Recently, I received this email: (edited)
I am a follower of your blog and Twitter. I must say your fearlessness is rather intriguing and gives me hope to continue my blog. I currently have a blog and a column at school. I want to upgrade my blog and in some way combine it with my column. Bloggers like yourself have encouraged me to invest in myself and my craft. What I worry about is reaching a bigger audience.
I am not sure if I am scared of success or failure but I feel lonely in my enthusiasm and ideas. I do not have much support from older peers and my friends are all about it because they are my friends but how can I get over this? I want to involve myself in the blogger world but I am scared I won’t fit in. I first will like to thank you for taking the time to read this and I now humbly ask for your constructive criticism. Is this normal to feel this way?
You wrote a lot. And, you asked some pretty heavy questions. So, in turn, I am going to write a lot and give you some pretty heavy answers.
It’s interesting that you used the word “fearlessness” because I am afraid every day. All the time. I am afraid I will never be able to pursue writing the way I really want to. I am afraid of what happens when I turn 30 and can no longer write under the tagline of a “sincere, sassy and sometimes smart-assy take on growing up.” I am afraid that I will choose my career over my relationships and lose the people who knew me before all of this. I am afraid that my well of ideas will run dry. I am afraid. All of the time. But, I just keep writing because it does not make sense to do anything else. The pulse inside of me that only beats if I write is what outweighs the fear. It outweighs the fear of losing my brand or my words or my relationships. That pulse is quick and it thuds so loudly that I have no other choice but to write.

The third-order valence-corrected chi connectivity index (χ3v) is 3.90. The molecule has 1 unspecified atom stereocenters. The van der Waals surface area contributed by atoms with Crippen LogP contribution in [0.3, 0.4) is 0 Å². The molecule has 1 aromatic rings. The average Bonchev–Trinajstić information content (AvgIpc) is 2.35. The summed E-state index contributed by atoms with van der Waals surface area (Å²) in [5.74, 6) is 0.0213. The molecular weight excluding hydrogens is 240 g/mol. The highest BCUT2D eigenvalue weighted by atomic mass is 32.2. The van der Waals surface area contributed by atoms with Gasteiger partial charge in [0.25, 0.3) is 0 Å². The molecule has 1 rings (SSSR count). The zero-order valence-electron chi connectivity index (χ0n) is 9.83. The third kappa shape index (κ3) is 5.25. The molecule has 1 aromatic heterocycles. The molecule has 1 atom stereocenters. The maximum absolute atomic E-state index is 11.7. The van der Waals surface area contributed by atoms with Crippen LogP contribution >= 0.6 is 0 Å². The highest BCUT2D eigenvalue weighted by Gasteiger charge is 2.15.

There are a few things you touched on including reaching a larger audience, feeling lonely in your ideas and enthusiasm and getting involved in the blogger world. I will tackle those three.
Do not worry about reaching a larger audience at first. No, really. Don’t. Don’t care about that right now. You can’t afford to care about that. You have to build first. That’s what kills me about some people in the blogging community–they want to be a global movement before they’re even a household name. You have to start small. You have to start local before you can even think about being global. There are levels to this shit. Sure, now I have a consistent readership, but I wrote for a year in relative obscurity. The only people who continually read my work then were my oldest sister and a few friends. But, I didn’t care because I knew I had something to say and I believed in whatever that was. So, right now, just build. My blogging trajectory has very much adhered to the mantra of “build it and they will come.” Believe in what you are saying and say it. If your goal up front is to gain crazy high readership, you’ll spin your wheels and sell your soul trying to get there.
But, once your readership grows (because it can and it will), that is when you grow with it. As your brand expands, that is when you make changes. That is when you develop new ideas. That is when you shift. I never set out to have giveaways or an intern or events. But, my blog offspring started to outgrow its clothes and I had to change the contents of its closet.